I learned another rail pass lesson on a leg from Belfort, France, to Wurzburg, Germany: Check your route.
The Belfort-Wurzburg trip made connections in Mulhouse, Bale and Frankfurt. I didn’t realize where Bale was until I got off the train and was greeted by a “Welcome to Switzerland” sign.
Switzerland wasn’t one of my Eurail pass countries, but the SNCF train conductor missed checking my ticket on the Mulhouse-Bale leg, so I was able to pay the Swiss Franc equivalent of a mere $1.50 for a partial ticket to cover the foul-up, a small price to pay to visit an extra country. Why yes, I have been to Switzerland.
The Eurail pass, which offers unlimited travel for each day in which it’s punched, allowed me to visit the European towns that appear throughout my genealogical tree and other cities that piqued interest.
Berlin provided the 19-day journey’s wildest night, making me feel 20 years younger before leaving me feeling 20 years older by morning.
After embarking on a custom-designed Berlin walking tour sketched out by The Circus hostel’s desk clerk, I returned after dinner to share a few patio beers with some fellow hostelers from Chicago. Staff at 10 p.m. abruptly folded up our tables and directed us down to Goldman’s Bar, a cool little basement hideaway that draws locals and travelers.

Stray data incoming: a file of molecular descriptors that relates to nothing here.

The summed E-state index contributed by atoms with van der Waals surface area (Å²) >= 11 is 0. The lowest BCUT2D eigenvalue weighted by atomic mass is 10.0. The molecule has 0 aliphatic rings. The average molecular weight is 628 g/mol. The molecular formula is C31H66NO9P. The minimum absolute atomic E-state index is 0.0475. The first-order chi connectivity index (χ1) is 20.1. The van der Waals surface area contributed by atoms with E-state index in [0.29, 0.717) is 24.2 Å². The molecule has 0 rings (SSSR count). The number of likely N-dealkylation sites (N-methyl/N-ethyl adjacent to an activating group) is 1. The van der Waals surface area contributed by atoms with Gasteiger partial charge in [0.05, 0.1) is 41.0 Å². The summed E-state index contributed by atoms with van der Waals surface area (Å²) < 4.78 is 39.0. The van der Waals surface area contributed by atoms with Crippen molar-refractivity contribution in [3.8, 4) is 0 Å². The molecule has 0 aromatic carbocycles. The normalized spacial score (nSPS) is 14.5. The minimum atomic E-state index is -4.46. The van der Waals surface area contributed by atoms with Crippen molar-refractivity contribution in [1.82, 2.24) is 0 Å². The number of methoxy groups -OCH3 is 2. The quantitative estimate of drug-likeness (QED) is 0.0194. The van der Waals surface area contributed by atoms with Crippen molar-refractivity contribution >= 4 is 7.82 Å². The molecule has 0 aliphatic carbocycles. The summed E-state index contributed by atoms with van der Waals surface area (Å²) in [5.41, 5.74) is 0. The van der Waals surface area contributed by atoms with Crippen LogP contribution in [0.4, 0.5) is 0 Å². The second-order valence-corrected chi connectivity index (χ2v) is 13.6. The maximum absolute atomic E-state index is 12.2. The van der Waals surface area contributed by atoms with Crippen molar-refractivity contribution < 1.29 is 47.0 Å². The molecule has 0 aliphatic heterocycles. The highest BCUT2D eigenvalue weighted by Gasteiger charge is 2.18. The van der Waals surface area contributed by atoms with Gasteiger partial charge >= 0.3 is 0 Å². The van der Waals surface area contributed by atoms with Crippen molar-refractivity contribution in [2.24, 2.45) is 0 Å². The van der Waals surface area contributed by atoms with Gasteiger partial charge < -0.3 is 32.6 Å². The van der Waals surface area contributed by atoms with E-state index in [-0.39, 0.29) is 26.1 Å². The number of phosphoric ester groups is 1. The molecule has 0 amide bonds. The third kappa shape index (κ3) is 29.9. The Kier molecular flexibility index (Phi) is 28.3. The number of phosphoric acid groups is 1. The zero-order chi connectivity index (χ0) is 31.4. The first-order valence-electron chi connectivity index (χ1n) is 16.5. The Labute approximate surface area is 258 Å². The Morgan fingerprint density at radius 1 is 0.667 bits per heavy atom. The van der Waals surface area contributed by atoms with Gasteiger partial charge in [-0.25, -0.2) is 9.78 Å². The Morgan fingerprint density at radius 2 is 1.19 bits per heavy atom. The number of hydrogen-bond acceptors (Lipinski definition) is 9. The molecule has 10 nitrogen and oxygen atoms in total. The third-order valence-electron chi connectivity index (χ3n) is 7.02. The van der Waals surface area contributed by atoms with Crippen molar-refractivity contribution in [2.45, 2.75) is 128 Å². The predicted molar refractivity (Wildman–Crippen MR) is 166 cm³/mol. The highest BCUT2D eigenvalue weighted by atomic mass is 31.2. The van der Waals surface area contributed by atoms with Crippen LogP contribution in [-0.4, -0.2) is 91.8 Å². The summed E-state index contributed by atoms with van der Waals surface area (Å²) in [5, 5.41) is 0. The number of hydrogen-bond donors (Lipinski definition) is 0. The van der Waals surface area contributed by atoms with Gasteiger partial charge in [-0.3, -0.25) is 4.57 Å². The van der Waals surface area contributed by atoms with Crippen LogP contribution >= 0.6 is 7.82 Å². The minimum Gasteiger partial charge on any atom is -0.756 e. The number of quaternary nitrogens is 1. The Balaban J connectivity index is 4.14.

The details are sketchy in my memory, but the night featured great live music by Swiss indie rock group All Ship Shape, a near bar brawl over a spilled beer between a fedora-wearing guy from Poland and a group of Canadians and numerous shots of Goldschlager liqueur raised to a candle-lit shrine to actor David Hasselhoff.
Afterward, I found tranquility at the Jorplace hostel in Scheveningen near The Hague, a laid-back surfer’s retreat with an outdoor deck adorned with a colorfully painted Volkswagen van, hammocks and acoustic guitars. It was off-season, so I enjoyed a good night sleep as my six-bed dorm room’s sole resident before waking up early and strolling the beautiful North Sea beach.
Another highlight in the Netherlands was meeting up with friends from Rotterdam and jumping on their houseboat for a picturesque excursion through the woodsy Nationaal Park De Biesbosch. With no set destination, we wound up docking in Breda and unknowingly landed in the middle of the Breda Jazz Festival.
My plans had me on Day 19 flying out of Paris, so I decided that it would be fitting to end my European adventure where it began, at St. Christopher’s Inn hostel. After getting one last look at the City of Lights, I returned to Belushi’s Bar around 11 p.m. and planned to prepare for a day of travel before turning in early.
But my table quickly filled with new friends from Albany to Australia who were in the early stages of their journeys and ready to party. With the bar’s $4 Midnight Jager Train about to kick in, I bought a round of Jagermeister shots for our group and we raised our glasses to ending and embarking on excursions. After 19 days, it was clearly time to return to my 40s.